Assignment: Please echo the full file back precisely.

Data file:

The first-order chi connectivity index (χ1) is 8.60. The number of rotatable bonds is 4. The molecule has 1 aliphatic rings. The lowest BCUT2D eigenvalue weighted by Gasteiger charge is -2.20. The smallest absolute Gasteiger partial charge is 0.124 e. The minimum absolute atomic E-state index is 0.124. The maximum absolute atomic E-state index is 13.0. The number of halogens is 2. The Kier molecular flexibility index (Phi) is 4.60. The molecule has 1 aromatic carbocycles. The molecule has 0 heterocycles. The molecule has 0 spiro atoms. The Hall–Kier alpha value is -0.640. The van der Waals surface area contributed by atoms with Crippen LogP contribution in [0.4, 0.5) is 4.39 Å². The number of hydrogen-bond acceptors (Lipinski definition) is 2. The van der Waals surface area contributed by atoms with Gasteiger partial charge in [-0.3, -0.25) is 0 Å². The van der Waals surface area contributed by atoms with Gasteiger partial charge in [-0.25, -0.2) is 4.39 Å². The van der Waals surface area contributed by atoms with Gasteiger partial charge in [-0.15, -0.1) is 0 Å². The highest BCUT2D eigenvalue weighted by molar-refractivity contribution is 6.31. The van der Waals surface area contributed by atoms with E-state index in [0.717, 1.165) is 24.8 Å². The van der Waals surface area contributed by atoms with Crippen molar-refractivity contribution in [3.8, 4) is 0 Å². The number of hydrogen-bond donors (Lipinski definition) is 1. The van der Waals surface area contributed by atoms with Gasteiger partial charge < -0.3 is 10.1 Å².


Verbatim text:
The first-order chi connectivity index (χ1) is 8.60. The number of rotatable bonds is 4. The molecule has 1 aliphatic rings. The lowest BCUT2D eigenvalue weighted by Gasteiger charge is -2.20. The smallest absolute Gasteiger partial charge is 0.124 e. The minimum absolute atomic E-state index is 0.124. The maximum absolute atomic E-state index is 13.0. The number of halogens is 2. The Kier molecular flexibility index (Phi) is 4.60. The molecule has 1 aromatic carbocycles. The molecule has 0 heterocycles. The molecule has 0 spiro atoms. The Hall–Kier alpha value is -0.640. The van der Waals surface area contributed by atoms with Crippen LogP contribution in [0.4, 0.5) is 4.39 Å². The number of hydrogen-bond acceptors (Lipinski definition) is 2. The van der Waals surface area contributed by atoms with Gasteiger partial charge in [-0.3, -0.25) is 0 Å². The van der Waals surface area contributed by atoms with Gasteiger partial charge in [-0.25, -0.2) is 4.39 Å². The van der Waals surface area contributed by atoms with Gasteiger partial charge in [-0.15, -0.1) is 0 Å². The highest BCUT2D eigenvalue weighted by molar-refractivity contribution is 6.31. The van der Waals surface area contributed by atoms with E-state index in [0.717, 1.165) is 24.8 Å². The van der Waals surface area contributed by atoms with Crippen molar-refractivity contribution in [3.8, 4) is 0 Å². The number of hydrogen-bond donors (Lipinski definition) is 1. The van der Waals surface area contributed by atoms with Gasteiger partial charge < -0.3 is 10.1 Å².